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THE JUST CITY

CONCLUSION: TOWARD THE JUST CITY

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Susan S. Fainstein, latter Justof the (Ithaca: Cornell University Press, The part City 1960s and into the 1970s faded with grown during the 2010), pp. 170-175onslaught." the conservative
Within this set of forces urban planning and policy became increasingly oriented toward a single-minded focus on encouraging growth through the vehicle of public-private partnerships, as chronicled in the three case studies presented here. Although these are not "ordinary cities" in the sense described by Jennifer Robinson (2006)—that is, they are certainly different from cities in the developing world and even from most in their own countries in their economic importance and global connectedness— the kinds of projects formulated and the conflicts around them are quite typical. The extent of variation among the three cases points to the extent that, within the existing structure of global forces and national politics, we can hope for a more just city.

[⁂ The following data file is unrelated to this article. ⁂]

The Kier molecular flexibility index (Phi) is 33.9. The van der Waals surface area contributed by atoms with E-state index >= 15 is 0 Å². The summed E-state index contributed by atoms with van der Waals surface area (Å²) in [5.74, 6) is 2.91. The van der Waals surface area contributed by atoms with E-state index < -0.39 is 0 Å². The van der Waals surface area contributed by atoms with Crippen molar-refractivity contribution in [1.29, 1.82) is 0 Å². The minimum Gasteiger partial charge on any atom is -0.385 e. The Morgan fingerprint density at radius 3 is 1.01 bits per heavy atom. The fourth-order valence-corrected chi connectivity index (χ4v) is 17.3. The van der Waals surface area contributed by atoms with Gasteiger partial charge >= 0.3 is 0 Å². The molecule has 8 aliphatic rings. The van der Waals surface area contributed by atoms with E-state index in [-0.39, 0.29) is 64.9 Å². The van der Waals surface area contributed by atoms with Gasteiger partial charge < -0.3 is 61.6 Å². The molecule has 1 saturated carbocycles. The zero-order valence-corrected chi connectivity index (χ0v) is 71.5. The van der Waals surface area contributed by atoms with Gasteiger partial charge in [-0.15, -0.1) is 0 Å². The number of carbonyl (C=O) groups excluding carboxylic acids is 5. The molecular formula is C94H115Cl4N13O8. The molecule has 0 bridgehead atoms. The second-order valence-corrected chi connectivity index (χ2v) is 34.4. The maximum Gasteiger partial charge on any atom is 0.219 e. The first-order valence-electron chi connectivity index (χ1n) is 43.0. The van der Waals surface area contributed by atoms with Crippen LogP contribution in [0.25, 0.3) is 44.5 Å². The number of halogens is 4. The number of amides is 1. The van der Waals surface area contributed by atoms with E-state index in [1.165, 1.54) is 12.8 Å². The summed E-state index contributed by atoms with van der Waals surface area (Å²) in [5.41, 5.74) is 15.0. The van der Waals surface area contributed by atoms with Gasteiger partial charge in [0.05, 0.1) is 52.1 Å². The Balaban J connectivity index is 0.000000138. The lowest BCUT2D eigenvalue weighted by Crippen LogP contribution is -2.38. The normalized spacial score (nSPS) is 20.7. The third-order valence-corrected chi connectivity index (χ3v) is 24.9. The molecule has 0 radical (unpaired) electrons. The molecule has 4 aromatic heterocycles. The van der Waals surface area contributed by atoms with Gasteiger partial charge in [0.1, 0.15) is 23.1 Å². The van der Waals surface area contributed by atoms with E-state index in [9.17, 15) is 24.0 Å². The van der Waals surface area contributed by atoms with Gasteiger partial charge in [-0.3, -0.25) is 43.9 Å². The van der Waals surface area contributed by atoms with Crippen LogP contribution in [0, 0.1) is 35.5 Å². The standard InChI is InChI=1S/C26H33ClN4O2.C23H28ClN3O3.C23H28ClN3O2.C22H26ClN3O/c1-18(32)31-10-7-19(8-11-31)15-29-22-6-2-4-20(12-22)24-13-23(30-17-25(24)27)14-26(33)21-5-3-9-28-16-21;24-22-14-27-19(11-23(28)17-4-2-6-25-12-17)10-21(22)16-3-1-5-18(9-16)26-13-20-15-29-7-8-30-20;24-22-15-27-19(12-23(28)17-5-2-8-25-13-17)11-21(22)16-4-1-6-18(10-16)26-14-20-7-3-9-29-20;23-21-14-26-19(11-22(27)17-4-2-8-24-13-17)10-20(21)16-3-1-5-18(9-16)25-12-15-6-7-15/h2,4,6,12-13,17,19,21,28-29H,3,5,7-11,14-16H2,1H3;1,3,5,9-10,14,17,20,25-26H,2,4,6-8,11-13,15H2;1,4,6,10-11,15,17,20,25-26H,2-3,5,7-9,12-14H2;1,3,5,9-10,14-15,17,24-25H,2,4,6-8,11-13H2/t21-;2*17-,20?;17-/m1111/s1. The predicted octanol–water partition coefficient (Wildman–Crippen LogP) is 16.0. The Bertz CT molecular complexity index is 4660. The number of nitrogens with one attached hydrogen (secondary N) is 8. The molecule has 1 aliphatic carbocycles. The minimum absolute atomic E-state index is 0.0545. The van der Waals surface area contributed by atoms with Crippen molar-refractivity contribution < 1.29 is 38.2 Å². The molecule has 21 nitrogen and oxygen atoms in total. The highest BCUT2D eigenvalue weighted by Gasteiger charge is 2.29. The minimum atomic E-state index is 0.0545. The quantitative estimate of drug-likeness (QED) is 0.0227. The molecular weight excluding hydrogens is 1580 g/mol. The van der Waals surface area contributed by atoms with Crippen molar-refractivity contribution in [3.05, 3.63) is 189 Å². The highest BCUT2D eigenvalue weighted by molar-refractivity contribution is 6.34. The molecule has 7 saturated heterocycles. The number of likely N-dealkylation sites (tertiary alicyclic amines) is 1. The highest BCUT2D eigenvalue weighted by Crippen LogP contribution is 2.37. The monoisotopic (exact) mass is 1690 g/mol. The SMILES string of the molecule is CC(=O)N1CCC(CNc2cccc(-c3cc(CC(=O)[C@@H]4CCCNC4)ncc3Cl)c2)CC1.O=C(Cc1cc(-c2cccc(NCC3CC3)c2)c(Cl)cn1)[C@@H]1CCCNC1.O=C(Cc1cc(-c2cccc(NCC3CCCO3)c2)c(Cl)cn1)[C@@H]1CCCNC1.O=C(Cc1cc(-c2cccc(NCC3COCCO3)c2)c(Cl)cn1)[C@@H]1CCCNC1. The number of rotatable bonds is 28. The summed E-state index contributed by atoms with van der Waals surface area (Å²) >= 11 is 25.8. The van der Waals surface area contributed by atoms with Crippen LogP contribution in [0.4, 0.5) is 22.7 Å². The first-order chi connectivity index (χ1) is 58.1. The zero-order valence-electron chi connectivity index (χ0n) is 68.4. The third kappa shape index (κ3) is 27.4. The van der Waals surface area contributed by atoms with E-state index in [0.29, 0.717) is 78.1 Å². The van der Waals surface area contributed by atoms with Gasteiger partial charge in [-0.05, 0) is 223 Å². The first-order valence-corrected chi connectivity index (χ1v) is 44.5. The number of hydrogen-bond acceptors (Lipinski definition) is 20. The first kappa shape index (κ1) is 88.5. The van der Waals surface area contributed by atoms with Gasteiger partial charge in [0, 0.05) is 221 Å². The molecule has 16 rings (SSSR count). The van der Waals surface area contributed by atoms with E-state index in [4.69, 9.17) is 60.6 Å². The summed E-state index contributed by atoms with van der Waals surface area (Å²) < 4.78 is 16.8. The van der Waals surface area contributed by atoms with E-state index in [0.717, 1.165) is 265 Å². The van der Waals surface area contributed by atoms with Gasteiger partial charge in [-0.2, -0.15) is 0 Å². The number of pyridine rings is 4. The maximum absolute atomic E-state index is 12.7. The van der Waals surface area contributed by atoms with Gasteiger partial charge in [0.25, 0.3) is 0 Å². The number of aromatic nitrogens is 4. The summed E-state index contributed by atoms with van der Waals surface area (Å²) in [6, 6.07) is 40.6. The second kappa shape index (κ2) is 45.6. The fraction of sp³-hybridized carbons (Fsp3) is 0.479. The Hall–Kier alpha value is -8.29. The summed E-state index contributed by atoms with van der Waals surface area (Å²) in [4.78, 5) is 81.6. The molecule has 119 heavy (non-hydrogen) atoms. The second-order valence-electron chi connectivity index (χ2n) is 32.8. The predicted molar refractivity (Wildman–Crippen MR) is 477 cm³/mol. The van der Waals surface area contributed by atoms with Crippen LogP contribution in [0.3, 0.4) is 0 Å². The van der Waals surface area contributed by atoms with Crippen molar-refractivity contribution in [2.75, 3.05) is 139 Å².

reliance on market processes. The urban political movements that had

Principles to Guide Planning and Policy